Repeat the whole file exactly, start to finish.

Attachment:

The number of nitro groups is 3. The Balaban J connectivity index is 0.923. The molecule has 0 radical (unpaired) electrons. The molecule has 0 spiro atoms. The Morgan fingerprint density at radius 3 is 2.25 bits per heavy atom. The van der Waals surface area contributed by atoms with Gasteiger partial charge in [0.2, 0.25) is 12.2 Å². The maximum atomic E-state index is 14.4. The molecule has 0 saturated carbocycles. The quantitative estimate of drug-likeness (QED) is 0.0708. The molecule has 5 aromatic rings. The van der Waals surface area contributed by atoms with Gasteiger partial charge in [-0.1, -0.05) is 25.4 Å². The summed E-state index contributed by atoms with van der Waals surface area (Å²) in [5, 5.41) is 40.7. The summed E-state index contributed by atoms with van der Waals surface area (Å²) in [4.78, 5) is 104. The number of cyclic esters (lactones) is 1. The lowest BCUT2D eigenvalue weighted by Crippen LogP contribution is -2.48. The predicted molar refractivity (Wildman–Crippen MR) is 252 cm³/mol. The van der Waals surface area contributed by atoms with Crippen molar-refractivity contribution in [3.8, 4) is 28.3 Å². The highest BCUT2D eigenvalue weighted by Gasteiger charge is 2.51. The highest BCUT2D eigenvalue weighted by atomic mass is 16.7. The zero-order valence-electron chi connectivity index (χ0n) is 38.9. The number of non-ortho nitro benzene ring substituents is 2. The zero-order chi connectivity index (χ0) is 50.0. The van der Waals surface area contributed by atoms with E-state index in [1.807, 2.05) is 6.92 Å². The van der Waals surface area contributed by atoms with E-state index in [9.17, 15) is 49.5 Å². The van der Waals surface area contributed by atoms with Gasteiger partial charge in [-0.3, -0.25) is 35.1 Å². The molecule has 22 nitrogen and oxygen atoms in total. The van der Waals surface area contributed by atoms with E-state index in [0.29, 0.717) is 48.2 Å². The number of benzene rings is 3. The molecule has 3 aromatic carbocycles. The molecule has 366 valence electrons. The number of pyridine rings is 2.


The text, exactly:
The number of nitro groups is 3. The Balaban J connectivity index is 0.923. The molecule has 0 radical (unpaired) electrons. The molecule has 0 spiro atoms. The Morgan fingerprint density at radius 3 is 2.25 bits per heavy atom. The van der Waals surface area contributed by atoms with Gasteiger partial charge in [0.2, 0.25) is 12.2 Å². The maximum atomic E-state index is 14.4. The molecule has 0 saturated carbocycles. The quantitative estimate of drug-likeness (QED) is 0.0708. The molecule has 5 aromatic rings. The van der Waals surface area contributed by atoms with Gasteiger partial charge in [-0.1, -0.05) is 25.4 Å². The summed E-state index contributed by atoms with van der Waals surface area (Å²) in [5, 5.41) is 40.7. The summed E-state index contributed by atoms with van der Waals surface area (Å²) in [4.78, 5) is 104. The number of cyclic esters (lactones) is 1. The lowest BCUT2D eigenvalue weighted by Crippen LogP contribution is -2.48. The predicted molar refractivity (Wildman–Crippen MR) is 252 cm³/mol. The van der Waals surface area contributed by atoms with Crippen molar-refractivity contribution in [3.8, 4) is 28.3 Å². The highest BCUT2D eigenvalue weighted by Gasteiger charge is 2.51. The highest BCUT2D eigenvalue weighted by atomic mass is 16.7. The zero-order valence-electron chi connectivity index (χ0n) is 38.9. The number of non-ortho nitro benzene ring substituents is 2. The zero-order chi connectivity index (χ0) is 50.0. The van der Waals surface area contributed by atoms with E-state index in [1.807, 2.05) is 6.92 Å². The van der Waals surface area contributed by atoms with E-state index in [9.17, 15) is 49.5 Å². The van der Waals surface area contributed by atoms with Gasteiger partial charge in [-0.3, -0.25) is 35.1 Å². The molecule has 22 nitrogen and oxygen atoms in total. The van der Waals surface area contributed by atoms with E-state index in [0.29, 0.717) is 48.2 Å². The number of benzene rings is 3. The molecule has 3 aromatic carbocycles. The molecule has 366 valence electrons. The number of pyridine rings is 2.